Jun 11 5:46 PM

For Cantor’s critics, worlds collide

House Majority Leader Eric Cantor, R-Va., delivers his concession speech in Richmond on Tuesday, June 10, 2014.
Steve Helber / AP

It is said money talks — but is it possible that rightwing radio talks louder?

Survey the post-mortems on Dave Brat’s upset victory over House Majority Leader Eric Cantor and it is hard not to consider immigration one of the prime motivating factors.

“There is no one reason why Cantor lost, but a crucial part of the story no doubt begins in Central America,” writes George Zornick in The Nation. Zornick notes what others have observed in recent days, that a story that has been of only tertiary interest to most establishment news services (Al Jazeera America last covered it here and here), has been a hair-on-fire staple of rightwing media outlets.

A surge of unaccompanied immigrant children caught trying to cross the U.S.-Mexico border has created what President Barack Obama called an “urgent humanitarian situation,” and left the administration scrambling to shelter, aid, and relocate what is expected to be more than 60,000 underage refugees this year. The children, fleeing violence in Central America, are expected to cost the federal government well over $2 billion, and their future plays right into a narrative that motivates opponents of even some of the most mild of immigration reforms.

That supposedly low-hanging fruit, the DREAM Act, or an even lower-hanging GOP alternative called the KIDS Act, was specifically targeted at young immigrants — though, it should be stressed, would never apply to new unaccompanied minors now crossing the border — offering (depending on the version) paths to citizenship for long-term U.S. residents who graduated college or enlisted in the military. But it was an errant friendly remark on the idea of granting the more-affordable in-state tuition at Virginia schools to qualifying immigrants that left Cantor exposed on his right flank.

Take, for example, rightwing radio host Laura Ingram — who has been hammering Cantor on immigration all year — at a June 2 Brat rally:

I kind of wish, thinking about this, that President Obama would have thought this through a little bit more. And maybe, for getting Sgt. Bergdahl out of captivity, instead of sending five Taliban MVPs over there, he could have just traded one Eric Cantor.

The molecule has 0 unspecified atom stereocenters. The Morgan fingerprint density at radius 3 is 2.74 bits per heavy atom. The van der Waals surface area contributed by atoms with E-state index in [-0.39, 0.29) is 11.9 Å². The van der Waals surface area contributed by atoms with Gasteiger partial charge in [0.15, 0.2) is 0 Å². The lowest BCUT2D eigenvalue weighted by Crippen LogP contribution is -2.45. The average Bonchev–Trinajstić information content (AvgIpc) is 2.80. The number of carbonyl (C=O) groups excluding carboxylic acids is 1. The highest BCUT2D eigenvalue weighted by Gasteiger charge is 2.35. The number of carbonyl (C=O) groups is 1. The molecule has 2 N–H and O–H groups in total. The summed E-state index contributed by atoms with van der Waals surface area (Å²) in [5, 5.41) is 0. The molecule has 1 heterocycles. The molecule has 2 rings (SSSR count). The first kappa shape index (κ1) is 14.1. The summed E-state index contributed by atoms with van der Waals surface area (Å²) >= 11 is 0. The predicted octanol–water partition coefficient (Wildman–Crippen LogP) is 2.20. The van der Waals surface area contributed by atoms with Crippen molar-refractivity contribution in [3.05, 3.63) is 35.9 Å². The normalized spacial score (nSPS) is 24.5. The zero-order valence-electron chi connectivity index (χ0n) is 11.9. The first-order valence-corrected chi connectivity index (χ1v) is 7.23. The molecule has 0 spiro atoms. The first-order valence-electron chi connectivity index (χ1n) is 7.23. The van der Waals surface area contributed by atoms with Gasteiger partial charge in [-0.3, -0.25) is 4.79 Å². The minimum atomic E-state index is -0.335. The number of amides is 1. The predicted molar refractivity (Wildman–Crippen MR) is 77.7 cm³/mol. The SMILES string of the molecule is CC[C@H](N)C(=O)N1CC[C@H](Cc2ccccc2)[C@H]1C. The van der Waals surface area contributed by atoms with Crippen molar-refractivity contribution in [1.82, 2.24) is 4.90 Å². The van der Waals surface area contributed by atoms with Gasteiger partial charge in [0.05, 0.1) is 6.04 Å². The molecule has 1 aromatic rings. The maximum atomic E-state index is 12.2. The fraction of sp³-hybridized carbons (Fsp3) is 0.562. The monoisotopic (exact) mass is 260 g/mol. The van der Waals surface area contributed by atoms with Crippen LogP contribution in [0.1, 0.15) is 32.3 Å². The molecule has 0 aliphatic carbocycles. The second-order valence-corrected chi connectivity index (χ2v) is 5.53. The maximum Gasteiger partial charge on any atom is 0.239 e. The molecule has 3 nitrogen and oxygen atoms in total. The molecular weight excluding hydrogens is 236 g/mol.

Referencing the children at the border a day later on her radio show, Ingram blamed Cantor for the “enticement” of immigrants into America, calling it “an invasion facilitated by our own government.”

And on Election Day, Ingram posted a reminder to her website, urging voters to “VOTE BRAT” to punish Cantor for “announcing that he will work with Barack Obama to pass amnesty for illegal children.”

Similar fevered attention was paid by numerous other like-minded outlets, from Fox News to Breitbart.

And Cantor likely did himself no favors by going heavy against all immigration reform in his campaign mailers in the last week. The perception of Cantor as “soft” on immigration was already formed, and all the flyers did was remind his district just how big an issue this was (to them, at least).

But the campaign literature reminded voters of something else, too.

It is impossible not to be wowed by the massive disparity in campaign expenditures in the race for this GOP nomination. Cantor out-raised and out-spent Brat by something better than 26 to 1. While Brat seemed all-but-invisible to the typical funders of the insurgent right, Cantor’s money fueled his own myth-making machine and ultimately laid bare his big business roots.

Before the issue of immigration was front-and-center, Cantor’s role in the House leadership made him almost genetically predisposed to anger the populist right. His close alliances with business groups, like the U.S. Chamber of Commerce, and financial industry players (like Goldman Sachs CEO Lloyd Blankfein, who called Cantor “a sensible politician who dedicated himself to public service” while overseeing a $26,600 donation to Cantor’s campaign) was not a secret — indeed, Cantor exploited these connections as he raised money and stumped for Republican candidates nationwide.

But the business of being Majority Leader gave Brat the opportunity to label Cantor as too close to big business: